• Cardiovascular

    Mayo Clinic Q and A: COVID-19 vaccination and heart issues

a close-up of a smiling middle-aged mother and teenage son in their kitchen

DEAR MAYO CLINIC: I have been hearing about an increase in the number of young people who are developing heart issues, including myocarditis, after being vaccinated for COVID-19. Can you explain this condition? I have a 15-year-old son, and I am wondering if it is safe for him to be vaccinated for COVID-19 or if he is at risk for developing a heart condition.

ANSWER: After more than a year of enduring the deadly global COVID-19 pandemic, a lot of confusing information is still out there about the virus and associated vaccines. These vaccines are now approved for people 12 and older.

Recently, news reports have been published about young people developing myocarditis after receiving a second dose of a messenger RNA COVID-19 vaccine, like Moderna or Pfizer.

Myocarditis, which is an inflammation of the heart muscle, usually occurs after a viral infection. And, although rare, myocarditis also can result from a reaction to a vaccination or new drug exposure.

Myocarditis can affect your heart muscle and your heart's electrical system, reducing your heart's ability to pump, and causing rapid or abnormal heart rhythms, or arrhythmias. In many cases, myocarditis improves on its own or with treatment, leading to a complete recovery. In severe cases, it can permanently damage your heart muscle. In COVID-19 infections, myocarditis is uncommon.

People who develop myocarditis may have no symptoms. In symptomatic patients, chest pain, shortness of breath and arrhythmias are most common. Symptoms usually occur one to five days after infection or exposure to COVID-19. Most patients who developed myocarditis recover quickly.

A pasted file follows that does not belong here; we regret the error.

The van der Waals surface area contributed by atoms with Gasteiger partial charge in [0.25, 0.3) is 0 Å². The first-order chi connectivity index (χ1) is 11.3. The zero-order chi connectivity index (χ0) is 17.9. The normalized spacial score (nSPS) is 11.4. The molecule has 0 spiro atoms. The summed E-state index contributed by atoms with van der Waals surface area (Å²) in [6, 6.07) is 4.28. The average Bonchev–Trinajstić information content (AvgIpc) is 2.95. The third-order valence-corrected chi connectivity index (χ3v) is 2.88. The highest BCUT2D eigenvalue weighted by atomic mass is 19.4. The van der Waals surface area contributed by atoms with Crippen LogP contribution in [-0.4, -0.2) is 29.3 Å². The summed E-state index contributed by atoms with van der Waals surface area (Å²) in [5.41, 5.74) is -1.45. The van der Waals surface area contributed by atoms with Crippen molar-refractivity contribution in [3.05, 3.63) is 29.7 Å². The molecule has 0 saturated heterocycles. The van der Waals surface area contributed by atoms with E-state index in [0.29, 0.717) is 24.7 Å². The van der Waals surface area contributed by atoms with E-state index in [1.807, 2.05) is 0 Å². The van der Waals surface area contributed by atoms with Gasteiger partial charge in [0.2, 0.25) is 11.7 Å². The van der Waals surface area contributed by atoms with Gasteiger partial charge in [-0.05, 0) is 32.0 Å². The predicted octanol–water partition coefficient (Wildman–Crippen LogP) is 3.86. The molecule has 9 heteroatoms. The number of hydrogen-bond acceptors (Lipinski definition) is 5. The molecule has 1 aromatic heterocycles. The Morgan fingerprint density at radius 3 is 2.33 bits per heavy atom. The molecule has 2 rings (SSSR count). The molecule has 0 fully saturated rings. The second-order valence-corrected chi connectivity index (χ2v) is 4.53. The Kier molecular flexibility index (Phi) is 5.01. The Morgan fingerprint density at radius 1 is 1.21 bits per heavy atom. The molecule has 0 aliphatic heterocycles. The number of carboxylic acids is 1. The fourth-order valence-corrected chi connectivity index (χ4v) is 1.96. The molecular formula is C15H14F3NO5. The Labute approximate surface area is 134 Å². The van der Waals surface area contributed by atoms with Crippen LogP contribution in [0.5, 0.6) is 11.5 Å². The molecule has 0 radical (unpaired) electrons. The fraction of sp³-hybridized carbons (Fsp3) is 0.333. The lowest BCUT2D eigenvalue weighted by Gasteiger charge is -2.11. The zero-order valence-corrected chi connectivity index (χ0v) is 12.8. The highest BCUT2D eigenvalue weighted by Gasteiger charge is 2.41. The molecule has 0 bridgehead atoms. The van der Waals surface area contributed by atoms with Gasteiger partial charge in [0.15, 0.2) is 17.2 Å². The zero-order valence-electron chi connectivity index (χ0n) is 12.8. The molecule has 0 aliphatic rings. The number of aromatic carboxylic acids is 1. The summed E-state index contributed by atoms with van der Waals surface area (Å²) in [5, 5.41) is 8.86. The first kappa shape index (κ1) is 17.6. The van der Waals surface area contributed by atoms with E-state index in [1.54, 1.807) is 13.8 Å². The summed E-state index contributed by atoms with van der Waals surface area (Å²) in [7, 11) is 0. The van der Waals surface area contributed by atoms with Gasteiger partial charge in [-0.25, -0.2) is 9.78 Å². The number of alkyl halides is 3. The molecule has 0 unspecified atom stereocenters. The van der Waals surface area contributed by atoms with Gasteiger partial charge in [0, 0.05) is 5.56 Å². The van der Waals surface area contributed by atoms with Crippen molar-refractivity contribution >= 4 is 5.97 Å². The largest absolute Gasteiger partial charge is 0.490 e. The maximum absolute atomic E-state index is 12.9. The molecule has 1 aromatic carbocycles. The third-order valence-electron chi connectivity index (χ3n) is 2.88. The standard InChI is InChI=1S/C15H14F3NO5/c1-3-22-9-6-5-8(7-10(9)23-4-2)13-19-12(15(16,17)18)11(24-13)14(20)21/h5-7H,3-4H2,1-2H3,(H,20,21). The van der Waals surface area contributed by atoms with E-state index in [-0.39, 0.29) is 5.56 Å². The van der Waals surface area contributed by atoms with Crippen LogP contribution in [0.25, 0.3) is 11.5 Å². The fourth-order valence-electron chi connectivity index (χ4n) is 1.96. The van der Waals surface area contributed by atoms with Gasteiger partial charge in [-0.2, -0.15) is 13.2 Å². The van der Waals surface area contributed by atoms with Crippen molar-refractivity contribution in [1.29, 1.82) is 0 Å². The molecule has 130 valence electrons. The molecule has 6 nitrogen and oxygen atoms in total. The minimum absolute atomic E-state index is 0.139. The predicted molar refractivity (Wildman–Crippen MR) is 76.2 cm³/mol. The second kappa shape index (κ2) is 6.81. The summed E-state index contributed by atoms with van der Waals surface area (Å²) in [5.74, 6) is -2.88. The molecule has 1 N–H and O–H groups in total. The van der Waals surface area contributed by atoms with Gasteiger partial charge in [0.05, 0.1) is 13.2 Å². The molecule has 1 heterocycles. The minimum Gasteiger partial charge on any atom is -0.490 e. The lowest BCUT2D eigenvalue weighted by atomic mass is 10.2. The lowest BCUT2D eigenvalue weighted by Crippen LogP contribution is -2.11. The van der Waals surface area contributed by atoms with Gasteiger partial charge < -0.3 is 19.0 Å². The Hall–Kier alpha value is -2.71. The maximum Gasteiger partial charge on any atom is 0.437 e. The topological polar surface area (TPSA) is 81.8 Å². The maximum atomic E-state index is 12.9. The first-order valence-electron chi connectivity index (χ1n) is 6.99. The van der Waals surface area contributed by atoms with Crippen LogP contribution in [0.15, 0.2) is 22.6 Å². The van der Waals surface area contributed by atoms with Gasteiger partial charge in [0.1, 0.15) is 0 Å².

COVID-19 doesn't usually affect the heart, but myocarditis has been reported as a long-term complication following COVID-19 infection in limited cases. More research is needed in this area.

The number of people who develop myocarditis as a result of messenger RNA vaccines has been estimated to range from 1 in 20,000 to 1 in 100,000 doses, depending on the age and gender of the vaccine recipient.

Most of the published data regarding myocarditis risk after vaccination are for adults. Of late, myocarditis has been reported primarily in young men and primarily after receiving the second dose of a messenger RNA COVID-19 vaccine.

To put this risk in perspective, the rate of both symptomatic and asymptomatic myocarditis in collegiate athletes is approximately 2.6%, which is much higher than the risk following vaccination for COVID-19. These numbers are gleaned based on confirmatory imaging.

The importance of being vaccinated for COVID-19 cannot be overemphasized. For those who have been vaccinated for COVID-19, life is beginning to return to a bit of pre-pandemic normalcy. The guidance from the Centers for Disease Control and Prevention regarding safe activity recommendations for fully vaccinated people is extensive.

Fully vaccinated people can:

  • Visit with other fully vaccinated people indoors without wearing masks or staying 6 feet apart.
  • Refrain from quarantine and testing if no symptoms of COVID-19 are experienced after contact with someone who is infected with COVID-19.
  • Resume travel with updated testing and quarantine guidelines.

For people who have not been vaccinated for COVID-19, risks are greater. Even as hospitalizations and deaths in the U.S. continue to decline, new COVID-19 variants and cases are increasing in younger populations.

Therefore, based on current knowledge, I recommend that your son be vaccinated for COVID-19. Long term, the risk of myocarditis is much lower with being vaccinated for COVID-19 than with being infected with COVID-19.

Studies are ongoing to determine the risk with other vaccines and the risk of myocarditis in younger children. — Dr. Leslie Cooper, Cardiovascular Disease, Mayo Clinic, Jacksonville, Florida


Information in this post was accurate at the time of its posting. Due to the fluid nature of the COVID-19 pandemic, scientific understanding, along with guidelines and recommendations, may have changed since the original publication date

For more information and all your COVID-19 coverage, go to the Mayo Clinic News Network and mayoclinic.org.

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